One of the best summer-flowering deciduous small trees or large shrubs, the Hopi crape myrtle bears medium pink flower clusters on branch tips. This mildew-resistant selection developed at the United States National Arboretum grows about 8 to 10 feet tall and slightly wider. Enjoy the fall foliage color before the leaves drop away. Grow 'Hopi' in USDA Hardiness zones 6 through 9.
All crape myrtles relish exposure to lots of direct sunlight. To ensure it grows evenly and with best form and flowering, choose a location that receives no less than six hours of sun daily. Any non-alkaline (pH less than 7.5) soil that is moist but well-draining is essential; soggy soils or those that flood will cause the Hopi crape myrtle to be short-lived. Only after the root system establishes does the Hopi demonstrate good drought tolerance.
Since Hopi grows into a rounded shape, about 8 by 8 feet, do not plant it closer than 5 feet away from a building foundation or other shrub. Allow it to grow unimpeded and uncrowded. Low-growing perennials or ground cover plants can grow at the base of Hopi. In regions with cold winters, Hopi's above-ground stems likely will be killed back to the ground, especially in USDA zone 6. This will cause regrowth each spring, resulting in a shrub that grows to only 4 or 5 feet tall and wide by the end of the summer. Space Hopi slightly closer to other shrubs or the sidewalk in zone 6.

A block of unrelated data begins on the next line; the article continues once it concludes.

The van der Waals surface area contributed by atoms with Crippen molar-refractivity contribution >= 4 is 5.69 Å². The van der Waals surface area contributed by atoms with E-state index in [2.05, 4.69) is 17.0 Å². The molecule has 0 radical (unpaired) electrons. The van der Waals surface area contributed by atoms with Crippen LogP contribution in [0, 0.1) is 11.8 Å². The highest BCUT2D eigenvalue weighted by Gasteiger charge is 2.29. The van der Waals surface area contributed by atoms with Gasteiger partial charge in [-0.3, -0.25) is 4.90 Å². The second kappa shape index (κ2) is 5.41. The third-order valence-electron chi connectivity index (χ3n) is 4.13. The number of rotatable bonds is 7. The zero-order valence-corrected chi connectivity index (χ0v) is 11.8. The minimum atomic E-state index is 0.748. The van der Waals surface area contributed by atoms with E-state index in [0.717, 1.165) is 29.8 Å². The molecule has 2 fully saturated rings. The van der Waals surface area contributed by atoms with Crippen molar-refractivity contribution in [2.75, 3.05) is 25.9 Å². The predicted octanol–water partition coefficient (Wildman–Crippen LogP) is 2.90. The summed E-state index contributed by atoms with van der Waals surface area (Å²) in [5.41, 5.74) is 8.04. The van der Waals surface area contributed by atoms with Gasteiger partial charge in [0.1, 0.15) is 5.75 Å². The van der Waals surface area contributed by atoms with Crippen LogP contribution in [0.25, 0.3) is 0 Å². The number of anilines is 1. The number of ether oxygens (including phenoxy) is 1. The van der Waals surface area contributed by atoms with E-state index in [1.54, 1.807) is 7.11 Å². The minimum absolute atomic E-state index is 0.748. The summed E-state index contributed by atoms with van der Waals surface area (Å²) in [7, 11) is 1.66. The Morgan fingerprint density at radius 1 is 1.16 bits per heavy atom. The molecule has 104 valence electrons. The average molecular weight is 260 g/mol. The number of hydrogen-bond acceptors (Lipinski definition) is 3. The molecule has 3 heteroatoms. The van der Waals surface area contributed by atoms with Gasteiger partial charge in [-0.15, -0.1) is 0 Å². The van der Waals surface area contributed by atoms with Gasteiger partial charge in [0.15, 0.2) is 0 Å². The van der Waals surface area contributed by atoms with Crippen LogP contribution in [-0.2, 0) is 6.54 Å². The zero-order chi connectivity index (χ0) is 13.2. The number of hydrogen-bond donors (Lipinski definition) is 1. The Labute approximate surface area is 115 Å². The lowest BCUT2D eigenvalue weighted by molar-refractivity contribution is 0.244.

Container-grown Hopi plants may be planted anytime of year as long as the soil is workable and not frozen. Balled and burlapped plants fare better when planted when dormant without leaves in mid-autumn to early spring. Measure the root ball of the plant and dig a planting hole the same depth as the root ball but two to three times as wide. Do not amend the soil that is replaced into the planting hole as this encourages roots to only grow into the improved soil and not more widely outwards into the native soil.
Once planted, water the Hopi crape myrtle daily for the first two weeks, ensuring the root ball and surrounding soil remains moist, but never soggy. From the third week through the first three months, add 1-inch of irrigation water weekly and from the third through sixth month add 1-inch of water every two to three weeks based on natural rainfall occurrences. Never allow the root ball to get too dry during periods of drought during the first two years after transplant. Applying an organic mulch layer around the planting hole benefits the plant by conserving moisture, cooling the summer soil and reducing weed or lawn competition. Extend the 3- to 4-inch mulch layer out at least 2 feet from the Hopi in all directions, but keep the mulch itself 3 inches away from the trunk.